After World War II ended and shirt makers had discovered the magic and low price of new buttons made of plastic, the bottom fell out of the mother-of-pearl market. But in a sterling example of making lemons out of lemonade, Gerdau teamed up with two partners, one Australian and one Japanese, to put those huge Australian oysters to even better use: he started the world’s first cultivated pearl farm to create natural, large and luminescent South Sea pearls from Pinctada Maxima. The result was something new: the largest and most expensive pearls in the world, which they could produce at nearly three times the volume—and at nearly double the value—of their competitors.
But while Gerdau’s fortunes continued rising through the 1950s, this was not the case for the Financial District. With a major percentage of firms having decamped for midtown, Wall Street and indeed much of Lower Manhattan began to feel abandoned in places. Right around the corner from the Tontine Building, artists like Ellsworth Kelly, Agnes Martin, Robert Indiana and Jasper Johns could rent huge, cheap painting studios.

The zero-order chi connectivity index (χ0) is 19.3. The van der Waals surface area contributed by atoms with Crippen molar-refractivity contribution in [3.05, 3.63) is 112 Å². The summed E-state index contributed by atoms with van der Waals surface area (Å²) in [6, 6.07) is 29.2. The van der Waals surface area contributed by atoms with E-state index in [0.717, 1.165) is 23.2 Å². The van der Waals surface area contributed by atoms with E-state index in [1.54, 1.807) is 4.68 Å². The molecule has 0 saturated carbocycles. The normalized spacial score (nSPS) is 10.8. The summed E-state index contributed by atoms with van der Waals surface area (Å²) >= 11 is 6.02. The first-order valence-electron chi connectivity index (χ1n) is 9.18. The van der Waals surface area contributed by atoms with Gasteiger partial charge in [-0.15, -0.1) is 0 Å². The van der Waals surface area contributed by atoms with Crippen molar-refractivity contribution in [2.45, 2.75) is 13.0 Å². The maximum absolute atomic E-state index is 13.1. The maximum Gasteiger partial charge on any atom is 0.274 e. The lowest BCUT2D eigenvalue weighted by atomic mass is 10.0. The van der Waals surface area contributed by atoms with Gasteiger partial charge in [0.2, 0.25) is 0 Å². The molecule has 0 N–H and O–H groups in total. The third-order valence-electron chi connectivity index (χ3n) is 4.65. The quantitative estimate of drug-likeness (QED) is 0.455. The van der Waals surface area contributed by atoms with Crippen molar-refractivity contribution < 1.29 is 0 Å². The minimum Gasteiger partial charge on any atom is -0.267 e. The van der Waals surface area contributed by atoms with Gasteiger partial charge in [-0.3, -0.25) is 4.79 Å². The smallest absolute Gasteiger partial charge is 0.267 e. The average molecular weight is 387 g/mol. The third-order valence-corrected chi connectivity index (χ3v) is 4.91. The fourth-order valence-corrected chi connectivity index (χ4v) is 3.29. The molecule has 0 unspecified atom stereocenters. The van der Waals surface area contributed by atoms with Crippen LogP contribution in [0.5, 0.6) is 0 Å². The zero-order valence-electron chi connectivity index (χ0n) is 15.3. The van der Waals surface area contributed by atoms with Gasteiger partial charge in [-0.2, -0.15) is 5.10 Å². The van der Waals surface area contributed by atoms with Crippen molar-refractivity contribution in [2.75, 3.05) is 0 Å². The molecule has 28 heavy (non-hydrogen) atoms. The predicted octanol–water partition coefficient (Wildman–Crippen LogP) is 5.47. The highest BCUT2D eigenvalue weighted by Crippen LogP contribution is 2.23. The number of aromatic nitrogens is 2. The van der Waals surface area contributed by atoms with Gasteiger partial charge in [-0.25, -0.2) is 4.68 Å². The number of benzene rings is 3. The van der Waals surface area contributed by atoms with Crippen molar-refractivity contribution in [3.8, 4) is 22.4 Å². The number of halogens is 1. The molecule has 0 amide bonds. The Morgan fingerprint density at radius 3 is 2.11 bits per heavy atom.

Gerdau tried breathing some new life into the area. In 1965, he opened the Tontine Emporium in the building, packed to the rafters with chic European furniture and exotic furnishings he imported. “I subscribe to the theory expressed by Confucius: behave toward everyone as if receiving a great guest,” Gerdau told the New York Times.
Wall Street continued to change; the Tontine Emporium did not survive Gerdau’s death in 1986. By the 21st century, the stock exchange existed more on the internet than on Wall Street, where the stock exchange interested tourists more than brokers. But the spark of new interest in the area following the September 11th attacks slowly caught on, and a wide variety of creative businesses started moving into the neighborhood. Famous business skyscrapers like the Woolworth Building, One Wall Street and 70 Pine turned residential. It became common to see stylish city people dashing for the subway or the new ferries. Although the once-sleepy financial district was changing, it was still missing something. But what?